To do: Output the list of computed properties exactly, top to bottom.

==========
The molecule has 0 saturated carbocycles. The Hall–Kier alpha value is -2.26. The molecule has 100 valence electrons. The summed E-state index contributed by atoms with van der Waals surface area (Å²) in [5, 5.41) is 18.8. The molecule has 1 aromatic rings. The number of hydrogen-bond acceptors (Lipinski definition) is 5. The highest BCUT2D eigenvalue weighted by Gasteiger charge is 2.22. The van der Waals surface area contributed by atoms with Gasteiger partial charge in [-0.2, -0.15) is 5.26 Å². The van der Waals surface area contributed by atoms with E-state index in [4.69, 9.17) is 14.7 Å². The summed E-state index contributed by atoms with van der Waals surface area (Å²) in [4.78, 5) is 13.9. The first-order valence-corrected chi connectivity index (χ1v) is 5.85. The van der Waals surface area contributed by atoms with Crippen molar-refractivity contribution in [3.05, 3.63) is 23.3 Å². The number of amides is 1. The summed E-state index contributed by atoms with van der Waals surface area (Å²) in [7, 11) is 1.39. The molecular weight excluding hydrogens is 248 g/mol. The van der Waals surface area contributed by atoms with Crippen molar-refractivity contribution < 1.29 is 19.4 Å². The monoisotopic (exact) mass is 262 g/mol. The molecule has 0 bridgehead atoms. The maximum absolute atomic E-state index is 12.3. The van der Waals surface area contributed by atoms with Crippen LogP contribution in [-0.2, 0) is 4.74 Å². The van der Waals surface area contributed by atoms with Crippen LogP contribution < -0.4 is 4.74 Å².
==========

The molecule has 0 saturated carbocycles. The Hall–Kier alpha value is -2.26. The molecule has 100 valence electrons. The summed E-state index contributed by atoms with van der Waals surface area (Å²) in [5, 5.41) is 18.8. The molecule has 1 aromatic rings. The number of hydrogen-bond acceptors (Lipinski definition) is 5. The highest BCUT2D eigenvalue weighted by Gasteiger charge is 2.22. The van der Waals surface area contributed by atoms with Gasteiger partial charge in [-0.2, -0.15) is 5.26 Å². The van der Waals surface area contributed by atoms with E-state index in [4.69, 9.17) is 14.7 Å². The summed E-state index contributed by atoms with van der Waals surface area (Å²) in [4.78, 5) is 13.9. The first-order valence-corrected chi connectivity index (χ1v) is 5.85. The van der Waals surface area contributed by atoms with Crippen molar-refractivity contribution in [3.05, 3.63) is 23.3 Å². The number of amides is 1. The summed E-state index contributed by atoms with van der Waals surface area (Å²) in [7, 11) is 1.39. The molecular weight excluding hydrogens is 248 g/mol. The van der Waals surface area contributed by atoms with Crippen molar-refractivity contribution < 1.29 is 19.4 Å². The monoisotopic (exact) mass is 262 g/mol. The molecule has 0 bridgehead atoms. The maximum absolute atomic E-state index is 12.3. The van der Waals surface area contributed by atoms with Crippen LogP contribution in [-0.2, 0) is 4.74 Å². The van der Waals surface area contributed by atoms with Crippen LogP contribution < -0.4 is 4.74 Å².